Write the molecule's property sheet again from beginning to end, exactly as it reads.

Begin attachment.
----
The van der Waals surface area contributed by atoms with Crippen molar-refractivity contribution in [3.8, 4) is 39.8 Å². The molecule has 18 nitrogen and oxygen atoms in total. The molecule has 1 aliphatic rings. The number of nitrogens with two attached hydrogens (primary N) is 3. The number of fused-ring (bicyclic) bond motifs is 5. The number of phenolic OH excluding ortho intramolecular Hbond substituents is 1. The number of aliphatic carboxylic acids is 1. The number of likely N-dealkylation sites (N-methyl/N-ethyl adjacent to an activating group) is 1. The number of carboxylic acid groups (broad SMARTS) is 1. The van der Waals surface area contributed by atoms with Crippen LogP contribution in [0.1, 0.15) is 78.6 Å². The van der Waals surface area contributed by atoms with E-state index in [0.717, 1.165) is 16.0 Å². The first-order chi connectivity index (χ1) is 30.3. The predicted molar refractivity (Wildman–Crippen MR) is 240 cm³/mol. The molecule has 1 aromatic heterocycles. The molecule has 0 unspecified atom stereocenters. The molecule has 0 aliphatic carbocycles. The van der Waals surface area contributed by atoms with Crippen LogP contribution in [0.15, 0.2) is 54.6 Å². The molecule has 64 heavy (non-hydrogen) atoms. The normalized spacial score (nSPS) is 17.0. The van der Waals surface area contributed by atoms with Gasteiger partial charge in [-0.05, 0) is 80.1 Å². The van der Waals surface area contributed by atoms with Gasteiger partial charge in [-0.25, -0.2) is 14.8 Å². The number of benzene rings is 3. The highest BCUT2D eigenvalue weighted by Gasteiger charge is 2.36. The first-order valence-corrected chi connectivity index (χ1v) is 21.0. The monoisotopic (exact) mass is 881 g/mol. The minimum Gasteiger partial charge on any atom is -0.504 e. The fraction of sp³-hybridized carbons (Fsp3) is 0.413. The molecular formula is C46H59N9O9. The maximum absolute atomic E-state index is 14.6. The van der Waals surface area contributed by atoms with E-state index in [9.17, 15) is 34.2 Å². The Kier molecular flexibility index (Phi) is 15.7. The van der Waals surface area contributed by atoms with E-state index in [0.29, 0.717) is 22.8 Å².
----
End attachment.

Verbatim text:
The van der Waals surface area contributed by atoms with Crippen molar-refractivity contribution in [3.8, 4) is 39.8 Å². The molecule has 18 nitrogen and oxygen atoms in total. The molecule has 1 aliphatic rings. The number of nitrogens with two attached hydrogens (primary N) is 3. The number of fused-ring (bicyclic) bond motifs is 5. The number of phenolic OH excluding ortho intramolecular Hbond substituents is 1. The number of aliphatic carboxylic acids is 1. The number of likely N-dealkylation sites (N-methyl/N-ethyl adjacent to an activating group) is 1. The number of carboxylic acid groups (broad SMARTS) is 1. The van der Waals surface area contributed by atoms with Crippen LogP contribution in [0.1, 0.15) is 78.6 Å². The van der Waals surface area contributed by atoms with E-state index in [0.717, 1.165) is 16.0 Å². The first-order chi connectivity index (χ1) is 30.3. The predicted molar refractivity (Wildman–Crippen MR) is 240 cm³/mol. The molecule has 1 aromatic heterocycles. The molecule has 0 unspecified atom stereocenters. The molecule has 0 aliphatic carbocycles. The van der Waals surface area contributed by atoms with Crippen LogP contribution in [0.15, 0.2) is 54.6 Å². The molecule has 64 heavy (non-hydrogen) atoms. The normalized spacial score (nSPS) is 17.0. The van der Waals surface area contributed by atoms with Gasteiger partial charge in [-0.05, 0) is 80.1 Å². The van der Waals surface area contributed by atoms with Gasteiger partial charge in [-0.25, -0.2) is 14.8 Å². The number of benzene rings is 3. The highest BCUT2D eigenvalue weighted by Gasteiger charge is 2.36. The first-order valence-corrected chi connectivity index (χ1v) is 21.0. The monoisotopic (exact) mass is 881 g/mol. The minimum Gasteiger partial charge on any atom is -0.504 e. The fraction of sp³-hybridized carbons (Fsp3) is 0.413. The molecular formula is C46H59N9O9. The maximum absolute atomic E-state index is 14.6. The van der Waals surface area contributed by atoms with E-state index in [9.17, 15) is 34.2 Å². The Kier molecular flexibility index (Phi) is 15.7. The van der Waals surface area contributed by atoms with E-state index in [0.29, 0.717) is 22.8 Å².